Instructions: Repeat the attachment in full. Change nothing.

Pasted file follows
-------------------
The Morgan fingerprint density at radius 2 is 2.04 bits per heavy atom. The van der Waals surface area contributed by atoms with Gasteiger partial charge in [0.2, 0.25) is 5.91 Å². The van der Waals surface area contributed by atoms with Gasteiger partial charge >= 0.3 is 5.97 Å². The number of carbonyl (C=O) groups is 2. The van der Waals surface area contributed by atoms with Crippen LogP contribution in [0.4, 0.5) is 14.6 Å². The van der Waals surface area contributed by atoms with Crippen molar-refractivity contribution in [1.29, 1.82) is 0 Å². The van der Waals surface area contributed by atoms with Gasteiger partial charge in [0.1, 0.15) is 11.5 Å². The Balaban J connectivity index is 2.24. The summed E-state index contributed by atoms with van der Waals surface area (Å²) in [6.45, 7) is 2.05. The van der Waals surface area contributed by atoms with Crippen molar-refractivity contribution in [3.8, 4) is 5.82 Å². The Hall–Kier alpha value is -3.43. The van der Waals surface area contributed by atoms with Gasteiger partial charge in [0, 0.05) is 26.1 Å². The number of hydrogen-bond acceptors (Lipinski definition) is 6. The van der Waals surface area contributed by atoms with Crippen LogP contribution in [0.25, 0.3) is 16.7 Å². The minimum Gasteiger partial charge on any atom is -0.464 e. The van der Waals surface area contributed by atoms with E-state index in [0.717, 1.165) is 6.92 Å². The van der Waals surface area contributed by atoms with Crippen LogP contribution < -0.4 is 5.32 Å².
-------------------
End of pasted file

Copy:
The Morgan fingerprint density at radius 2 is 2.04 bits per heavy atom. The van der Waals surface area contributed by atoms with Gasteiger partial charge in [0.2, 0.25) is 5.91 Å². The van der Waals surface area contributed by atoms with Gasteiger partial charge >= 0.3 is 5.97 Å². The number of carbonyl (C=O) groups is 2. The van der Waals surface area contributed by atoms with Crippen LogP contribution in [0.4, 0.5) is 14.6 Å². The van der Waals surface area contributed by atoms with Crippen molar-refractivity contribution in [1.29, 1.82) is 0 Å². The van der Waals surface area contributed by atoms with Gasteiger partial charge in [0.1, 0.15) is 11.5 Å². The Balaban J connectivity index is 2.24. The summed E-state index contributed by atoms with van der Waals surface area (Å²) in [6.45, 7) is 2.05. The van der Waals surface area contributed by atoms with Crippen molar-refractivity contribution in [3.8, 4) is 5.82 Å². The Hall–Kier alpha value is -3.43. The van der Waals surface area contributed by atoms with Gasteiger partial charge in [0, 0.05) is 26.1 Å². The number of hydrogen-bond acceptors (Lipinski definition) is 6. The van der Waals surface area contributed by atoms with Crippen LogP contribution in [0.25, 0.3) is 16.7 Å². The minimum Gasteiger partial charge on any atom is -0.464 e. The van der Waals surface area contributed by atoms with E-state index in [0.717, 1.165) is 6.92 Å². The van der Waals surface area contributed by atoms with Crippen LogP contribution < -0.4 is 5.32 Å².